The National Sleep Foundation recommends adults get at least seven hours of sleep every night. We all know it, but how many of us actually live it?
In IT support, getting the minimum hours of sleep can be a challenge. With so many tickets, projects, and deadlines, we’re often overworked and under-rested.
But sleep matters. And many companies are implementing measures to keep employees rested, including shorter work weeks and wellness programs that focus on long-term productivity.
The high cost of sleepy employees
Sleepy workers are all too common. A survey conducted by researchers with Caremark found that nearly 38% of employees felt fatigued at least once in a two-week period.
The study also discovered that 66% of people reporting fatigue also experienced lost productive time.
The study went on to estimate that fatigued workers cost employers $136 billion every year.
Another study found that insufficient sleep costs the United States roughly 1.2 million working days every year. The problem isn’t exclusively an American one either. Japan, the UK, Germany, and Canada all lose massive amounts of productivity because of lost sleep and fatigue.
You wouldn’t imagine allowing your techs to come to work drunk, but according to a study from the University of South Wales in Sydney, Australia, moderate sleep deprivation can be just as disruptive to productivity as intoxication.
The study compared performance between people with 28 hours of sleep deprivation and people with a blood alcohol level of 0.1%. After 17 hours without sleep—roughly a typical day—test performance was equal to or worse than having 0.05% blood alcohol content.
After a longer period, performance was about the same as having 0.1% blood alcohol content.
And Harvard researchers have linked sleep deprivation to a decline in mental abilities.
There’s virtually unanimous agreement that less sleep leads to a reduction in alertness and attention. And there’s now mounting evidence that fatigue also affects higher levels of cognition, such as perception and memory.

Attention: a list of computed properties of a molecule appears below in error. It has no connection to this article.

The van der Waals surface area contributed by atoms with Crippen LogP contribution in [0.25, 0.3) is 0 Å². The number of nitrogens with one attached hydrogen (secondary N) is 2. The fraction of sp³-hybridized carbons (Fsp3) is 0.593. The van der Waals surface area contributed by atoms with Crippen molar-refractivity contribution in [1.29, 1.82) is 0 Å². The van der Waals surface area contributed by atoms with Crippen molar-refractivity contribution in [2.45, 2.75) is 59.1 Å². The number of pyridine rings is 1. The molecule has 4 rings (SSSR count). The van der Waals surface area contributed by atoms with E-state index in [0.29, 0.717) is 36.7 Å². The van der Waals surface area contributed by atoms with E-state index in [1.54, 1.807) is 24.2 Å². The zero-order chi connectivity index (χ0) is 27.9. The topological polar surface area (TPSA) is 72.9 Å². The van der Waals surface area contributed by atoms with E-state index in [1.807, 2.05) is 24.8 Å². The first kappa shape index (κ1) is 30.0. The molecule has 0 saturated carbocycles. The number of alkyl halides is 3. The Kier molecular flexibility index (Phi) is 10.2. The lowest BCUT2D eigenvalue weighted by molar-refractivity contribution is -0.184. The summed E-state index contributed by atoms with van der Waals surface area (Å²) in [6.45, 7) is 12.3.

So there’s little doubt: If you or your employees are fatigued, it could be costing your company productivity, performance, and profits.
What can you do about sleepy employees?
What can you and your team do to enhance productivity by reducing fatigue? Obviously you can’t require mandatory lights-out for your team, but there are measures you can take to increase the likelihood of rested employees.
Like all health and well-being issues, education is the first step. Let your team know about the benefits of proper sleep and how it will enhance their performance at work. If your team allows for profit-sharing or other performance-related benefits, coming to work well-rested can be a strong motivator.
You could take a cue from companies who’ve successfully enhanced productivity and reduced fatigue. Wachovia Bank, for example, put a group of employees through an “energy management” program, which included regular breaks, breathing exercises, and intentional expressions of gratitude, such as “thank you” emails.
Participants of the program had higher performance levels in the value of their work and saw significant improvements in employee relationships.
You can also ask employees about when they’re fatigued and consider extra break time during these periods. Quiet break areas, good lighting, and healthy food options can all help.
In IT, we often have on-call staff, so make sure these people are rotated regularly. You can also consider keeping shifts to eight hours or less and being very firm about maintaining this schedule, even when your team is busy.
Are you sabotaging a good night’s sleep?
If you’re an IT manager or leader, it’s always wise to implement measures that fight fatigue on your team—but what are you doing to personally stay rested?
If you’re working yourself to exhaustion, you might think you’re making necessary, unavoidable sacrifices for your company. In truth, most elite business leaders are doing the opposite: they’re taking intentional steps to increase their level of rest.
As author, speaker, and entrepreneur Tim Ferris explains it, the top 1% of performers are “prioritizing sleep above almost anything else.”
So what can you do to improve your own sleep? Start by making sure you’re avoiding any sleep-negative habits. Don’t use screens in the bedroom or drink caffeine in the afternoon, for example. Disconnect from work—no quick email checks just before bed—and stick to a consistent bedtime as much as possible.
One bit of advice for letting go of the day’s demands: Make a to-do list for the next day. A list puts your mind at ease and helps clear nagging thoughts from your brain. You’ll be more relaxed and hit the pillow ready for a restful night.
It can be difficult to get more sleep when you work in IT, but if you focus on rest and energy, you can be more productive and successful.